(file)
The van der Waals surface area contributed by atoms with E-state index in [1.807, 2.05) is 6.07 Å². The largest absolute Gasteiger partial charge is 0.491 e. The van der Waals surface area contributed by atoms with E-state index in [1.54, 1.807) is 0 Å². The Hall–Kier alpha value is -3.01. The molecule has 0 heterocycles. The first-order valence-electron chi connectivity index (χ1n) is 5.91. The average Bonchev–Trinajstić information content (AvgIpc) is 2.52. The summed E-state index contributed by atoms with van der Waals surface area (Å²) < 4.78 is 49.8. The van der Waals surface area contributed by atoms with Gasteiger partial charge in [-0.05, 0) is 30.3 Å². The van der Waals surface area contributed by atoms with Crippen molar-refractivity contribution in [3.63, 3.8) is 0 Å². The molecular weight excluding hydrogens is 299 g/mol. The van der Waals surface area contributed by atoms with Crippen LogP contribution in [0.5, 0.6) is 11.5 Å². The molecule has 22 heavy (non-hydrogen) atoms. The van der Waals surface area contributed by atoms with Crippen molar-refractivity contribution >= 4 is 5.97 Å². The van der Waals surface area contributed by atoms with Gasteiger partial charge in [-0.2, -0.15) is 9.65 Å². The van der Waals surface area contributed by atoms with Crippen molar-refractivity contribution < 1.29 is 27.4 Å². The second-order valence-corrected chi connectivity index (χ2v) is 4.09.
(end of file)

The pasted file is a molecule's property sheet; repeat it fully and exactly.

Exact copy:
The van der Waals surface area contributed by atoms with E-state index in [1.807, 2.05) is 6.07 Å². The largest absolute Gasteiger partial charge is 0.491 e. The van der Waals surface area contributed by atoms with E-state index in [1.54, 1.807) is 0 Å². The Hall–Kier alpha value is -3.01. The molecule has 0 heterocycles. The first-order valence-electron chi connectivity index (χ1n) is 5.91. The average Bonchev–Trinajstić information content (AvgIpc) is 2.52. The summed E-state index contributed by atoms with van der Waals surface area (Å²) < 4.78 is 49.8. The van der Waals surface area contributed by atoms with Gasteiger partial charge in [-0.05, 0) is 30.3 Å². The van der Waals surface area contributed by atoms with Crippen molar-refractivity contribution in [3.63, 3.8) is 0 Å². The molecular weight excluding hydrogens is 299 g/mol. The van der Waals surface area contributed by atoms with Crippen LogP contribution in [0.5, 0.6) is 11.5 Å². The molecule has 22 heavy (non-hydrogen) atoms. The van der Waals surface area contributed by atoms with Crippen molar-refractivity contribution >= 4 is 5.97 Å². The van der Waals surface area contributed by atoms with Gasteiger partial charge in [-0.2, -0.15) is 9.65 Å². The van der Waals surface area contributed by atoms with Crippen molar-refractivity contribution < 1.29 is 27.4 Å². The second-order valence-corrected chi connectivity index (χ2v) is 4.09.